Illinois became the tenth state to adopt an automatic voter registration law, and election reform advocates in Massachusetts are using the news to call on Bay State lawmakers to approve similar legislation, according to the State House News Service.
The law signed by Illinois Republican Gov. Bruce Rauner after unanimous passage in the Legislature there “creates more accessible and secure elections by automatically registering voters unless they opt out of the program,” members of the Election Modernization Coalition said in a statement.
“The new law will add roughly one million new eligible voters to the voter rolls,” said the statement, signed by Pam Wilmot of Common Cause Massachusetts, Meryl Kessler of the League of Women Voters of Massachusetts, Beth Huang of Mass Voter Table, Janet Domenitz of MASSPIRG, Cheryl Clyburn Crawford of MassVote and Jonathan Cohn of Progressive Massachusetts. “Similar laws in other states have been proven to increase turnout and make elections more secure by modernizing the voter registration process. It is a common sense and long overdue reform.”
The coalition backs automatic voter registration bills filed by Rep. Peter Kocot and Sen. Cynthia Creem (H 2091, S 373). Under the proposals, state agencies like the Registry of Motor Vehicles would transmit a person’s name, age, residence and citizenship information to municipal boards of registrars within five days of collecting it.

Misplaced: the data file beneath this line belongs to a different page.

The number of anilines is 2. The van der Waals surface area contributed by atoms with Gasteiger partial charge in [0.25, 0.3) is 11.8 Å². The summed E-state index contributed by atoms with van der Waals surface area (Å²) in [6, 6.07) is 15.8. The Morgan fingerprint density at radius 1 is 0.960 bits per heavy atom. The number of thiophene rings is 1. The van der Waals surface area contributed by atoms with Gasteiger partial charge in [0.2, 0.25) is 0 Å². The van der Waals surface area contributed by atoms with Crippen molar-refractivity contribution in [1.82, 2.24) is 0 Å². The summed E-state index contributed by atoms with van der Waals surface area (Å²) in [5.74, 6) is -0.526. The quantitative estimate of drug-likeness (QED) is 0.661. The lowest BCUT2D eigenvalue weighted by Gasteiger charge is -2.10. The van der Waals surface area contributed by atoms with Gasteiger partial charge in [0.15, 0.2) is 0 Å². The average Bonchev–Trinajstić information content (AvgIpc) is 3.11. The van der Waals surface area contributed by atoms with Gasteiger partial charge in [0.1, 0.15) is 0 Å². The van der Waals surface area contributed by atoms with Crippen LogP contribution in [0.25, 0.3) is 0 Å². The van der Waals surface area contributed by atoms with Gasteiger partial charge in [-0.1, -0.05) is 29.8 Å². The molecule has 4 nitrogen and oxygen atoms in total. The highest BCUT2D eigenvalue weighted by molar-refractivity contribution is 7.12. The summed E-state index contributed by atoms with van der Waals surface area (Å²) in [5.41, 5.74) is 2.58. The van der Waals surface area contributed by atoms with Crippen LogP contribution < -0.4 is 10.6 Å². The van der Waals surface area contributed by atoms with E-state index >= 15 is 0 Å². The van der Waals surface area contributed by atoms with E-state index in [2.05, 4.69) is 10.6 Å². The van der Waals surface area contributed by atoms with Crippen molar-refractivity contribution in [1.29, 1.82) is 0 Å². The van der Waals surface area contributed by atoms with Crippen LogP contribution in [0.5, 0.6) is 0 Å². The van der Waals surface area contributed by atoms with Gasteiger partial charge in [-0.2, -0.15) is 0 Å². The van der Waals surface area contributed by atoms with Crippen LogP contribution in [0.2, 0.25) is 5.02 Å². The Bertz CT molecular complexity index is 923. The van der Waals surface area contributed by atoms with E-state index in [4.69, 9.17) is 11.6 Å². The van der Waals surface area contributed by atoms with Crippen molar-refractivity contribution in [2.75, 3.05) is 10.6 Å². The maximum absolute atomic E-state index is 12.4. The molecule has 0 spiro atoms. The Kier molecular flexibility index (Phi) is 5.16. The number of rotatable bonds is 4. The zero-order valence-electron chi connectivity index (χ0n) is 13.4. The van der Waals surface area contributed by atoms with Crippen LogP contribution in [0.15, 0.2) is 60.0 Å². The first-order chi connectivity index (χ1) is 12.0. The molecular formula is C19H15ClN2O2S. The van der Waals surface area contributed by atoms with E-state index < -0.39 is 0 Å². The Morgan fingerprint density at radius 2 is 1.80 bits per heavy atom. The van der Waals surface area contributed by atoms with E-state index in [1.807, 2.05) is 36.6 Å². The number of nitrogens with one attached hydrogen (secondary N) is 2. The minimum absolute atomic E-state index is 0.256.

“As the cradle of liberty, Massachusetts should lead the way towards removing unnecessary barriers for voting and ensuring that every Bay Stater has a voice in our democracy,” the coalition said.
The bills would allow people to opt out if they did not wish to register, and would do away with the current process where people wishing to register to vote must first fill out a form with their local elections officers. Similar legislation (H 2080), sponsored by Rep. Evandro Carvalho, would also include colleges and universities as part of the automatic voter registration system.
As of February, there were 4,486,849 registered voters in Massachusetts, according to Secretary of State William Galvin’s office. Wilmot earlier this year estimated that as many as 700,000 eligible Massachusetts residents — about equal to the population of Boston — were not registered to vote.
A record high number of ballots were cast in last year’s presidential election, with 3,378,801 voters participating for nearly 75 percent turnout. But the state has experienced numerous other low-turnout elections. In the state primary election last September, only 8.84 percent of eligible voters, or 386,174 people, went to the polls. Galvin at the time attributed the low turnout to few contested races and a lack of statewide contests.